Earlier this year, I was on holiday in Corsica and wandered into the church of a tiny hamlet in the hills where I found a memorial to the dead from World War I. Out of a population that can have been no more than 150, eight young men, bearing among them only three last names, had died in that conflict. Such lists can be found all over Europe, in great cities and in small villages. Similar memorials are spread around the globe, for the Great War, as it was known before 1940, also drew soldiers from Asia, Africa and North America.… Seguir leyendo »
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Not many people noticed at the time, but World War I ended this year. Well, in a sense it did: on Oct. 3, Germany finally paid off the interest on bonds that had been taken out by the shaky Weimar government in an effort to pay the war reparations imposed by the Treaty of Versailles.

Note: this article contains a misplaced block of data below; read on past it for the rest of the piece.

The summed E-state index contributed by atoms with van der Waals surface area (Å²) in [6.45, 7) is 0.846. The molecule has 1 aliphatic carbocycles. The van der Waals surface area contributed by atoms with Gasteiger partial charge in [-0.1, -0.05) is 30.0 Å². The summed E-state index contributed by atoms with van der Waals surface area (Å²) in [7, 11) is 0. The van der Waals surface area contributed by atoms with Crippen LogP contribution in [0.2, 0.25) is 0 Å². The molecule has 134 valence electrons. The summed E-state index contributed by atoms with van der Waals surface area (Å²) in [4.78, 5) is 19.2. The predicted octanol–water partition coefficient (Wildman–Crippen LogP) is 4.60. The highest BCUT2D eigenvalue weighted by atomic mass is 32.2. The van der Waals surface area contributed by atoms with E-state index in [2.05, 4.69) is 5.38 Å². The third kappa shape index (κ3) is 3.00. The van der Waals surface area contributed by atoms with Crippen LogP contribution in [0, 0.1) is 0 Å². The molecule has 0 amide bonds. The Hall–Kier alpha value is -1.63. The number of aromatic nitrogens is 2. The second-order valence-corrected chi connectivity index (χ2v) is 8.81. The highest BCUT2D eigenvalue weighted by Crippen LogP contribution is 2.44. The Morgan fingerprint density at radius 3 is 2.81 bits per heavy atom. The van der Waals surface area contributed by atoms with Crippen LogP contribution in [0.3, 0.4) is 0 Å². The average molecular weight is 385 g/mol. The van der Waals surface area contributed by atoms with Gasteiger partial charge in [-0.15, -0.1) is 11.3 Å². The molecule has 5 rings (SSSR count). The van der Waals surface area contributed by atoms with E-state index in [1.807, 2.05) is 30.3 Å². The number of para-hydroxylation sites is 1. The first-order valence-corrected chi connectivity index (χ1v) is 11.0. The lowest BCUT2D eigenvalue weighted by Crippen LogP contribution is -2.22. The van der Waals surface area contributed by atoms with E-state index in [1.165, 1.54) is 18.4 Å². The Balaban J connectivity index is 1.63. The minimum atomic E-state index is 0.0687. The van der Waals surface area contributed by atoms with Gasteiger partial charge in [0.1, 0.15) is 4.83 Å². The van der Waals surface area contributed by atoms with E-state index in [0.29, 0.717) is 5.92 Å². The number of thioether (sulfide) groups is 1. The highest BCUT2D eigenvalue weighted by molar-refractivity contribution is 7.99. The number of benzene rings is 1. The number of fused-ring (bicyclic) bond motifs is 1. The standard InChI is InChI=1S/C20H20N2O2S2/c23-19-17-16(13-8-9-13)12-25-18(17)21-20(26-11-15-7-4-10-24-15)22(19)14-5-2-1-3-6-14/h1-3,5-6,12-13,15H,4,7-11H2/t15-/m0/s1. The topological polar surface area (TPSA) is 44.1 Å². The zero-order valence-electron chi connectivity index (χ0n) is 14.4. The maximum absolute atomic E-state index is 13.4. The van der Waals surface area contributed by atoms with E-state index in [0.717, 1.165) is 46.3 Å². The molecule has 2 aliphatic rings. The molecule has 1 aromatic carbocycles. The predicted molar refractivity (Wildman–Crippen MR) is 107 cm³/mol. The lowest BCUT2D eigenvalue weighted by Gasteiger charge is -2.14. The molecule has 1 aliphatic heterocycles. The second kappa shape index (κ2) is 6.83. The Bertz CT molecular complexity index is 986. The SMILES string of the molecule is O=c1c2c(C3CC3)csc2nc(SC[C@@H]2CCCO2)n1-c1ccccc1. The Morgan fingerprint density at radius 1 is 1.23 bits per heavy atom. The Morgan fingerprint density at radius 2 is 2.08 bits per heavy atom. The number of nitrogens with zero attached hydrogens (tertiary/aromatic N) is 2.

While the amount, less than $100 million, was trivial by today’s standards, the payment brought to a close one of the most poisonous chapters of the 20th century. It also, unfortunately, brought back to life an insidious historical myth: that the reparations and other treaty measures were so odious that they made Adolf Hitler’s rise and World War II inevitable.… Seguir leyendo »